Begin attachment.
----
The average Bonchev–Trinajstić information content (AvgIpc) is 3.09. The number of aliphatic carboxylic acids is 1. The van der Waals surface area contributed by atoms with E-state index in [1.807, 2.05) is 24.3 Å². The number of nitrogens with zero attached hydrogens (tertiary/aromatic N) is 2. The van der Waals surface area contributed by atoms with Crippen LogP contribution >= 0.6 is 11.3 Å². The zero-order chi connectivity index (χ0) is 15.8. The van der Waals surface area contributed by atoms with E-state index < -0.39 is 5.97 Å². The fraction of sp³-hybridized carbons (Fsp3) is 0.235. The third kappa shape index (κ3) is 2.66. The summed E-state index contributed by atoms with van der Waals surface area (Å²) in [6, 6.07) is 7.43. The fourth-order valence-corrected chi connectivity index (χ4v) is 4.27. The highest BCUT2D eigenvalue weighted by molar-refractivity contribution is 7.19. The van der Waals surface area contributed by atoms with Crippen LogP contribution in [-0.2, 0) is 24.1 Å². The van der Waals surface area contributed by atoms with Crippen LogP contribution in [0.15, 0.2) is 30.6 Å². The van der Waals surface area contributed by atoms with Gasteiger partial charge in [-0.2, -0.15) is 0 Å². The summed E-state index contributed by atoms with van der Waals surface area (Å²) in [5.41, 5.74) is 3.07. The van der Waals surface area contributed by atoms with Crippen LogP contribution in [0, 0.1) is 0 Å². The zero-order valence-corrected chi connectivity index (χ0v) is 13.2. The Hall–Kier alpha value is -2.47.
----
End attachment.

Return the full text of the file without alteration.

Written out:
The average Bonchev–Trinajstić information content (AvgIpc) is 3.09. The number of aliphatic carboxylic acids is 1. The van der Waals surface area contributed by atoms with E-state index in [1.807, 2.05) is 24.3 Å². The number of nitrogens with zero attached hydrogens (tertiary/aromatic N) is 2. The van der Waals surface area contributed by atoms with Crippen LogP contribution >= 0.6 is 11.3 Å². The zero-order chi connectivity index (χ0) is 15.8. The van der Waals surface area contributed by atoms with E-state index < -0.39 is 5.97 Å². The fraction of sp³-hybridized carbons (Fsp3) is 0.235. The third kappa shape index (κ3) is 2.66. The summed E-state index contributed by atoms with van der Waals surface area (Å²) in [6, 6.07) is 7.43. The fourth-order valence-corrected chi connectivity index (χ4v) is 4.27. The highest BCUT2D eigenvalue weighted by molar-refractivity contribution is 7.19. The van der Waals surface area contributed by atoms with Crippen LogP contribution in [-0.2, 0) is 24.1 Å². The van der Waals surface area contributed by atoms with Crippen LogP contribution in [0.15, 0.2) is 30.6 Å². The van der Waals surface area contributed by atoms with Gasteiger partial charge in [-0.2, -0.15) is 0 Å². The summed E-state index contributed by atoms with van der Waals surface area (Å²) in [5.41, 5.74) is 3.07. The van der Waals surface area contributed by atoms with Crippen LogP contribution in [0, 0.1) is 0 Å². The zero-order valence-corrected chi connectivity index (χ0v) is 13.2. The Hall–Kier alpha value is -2.47.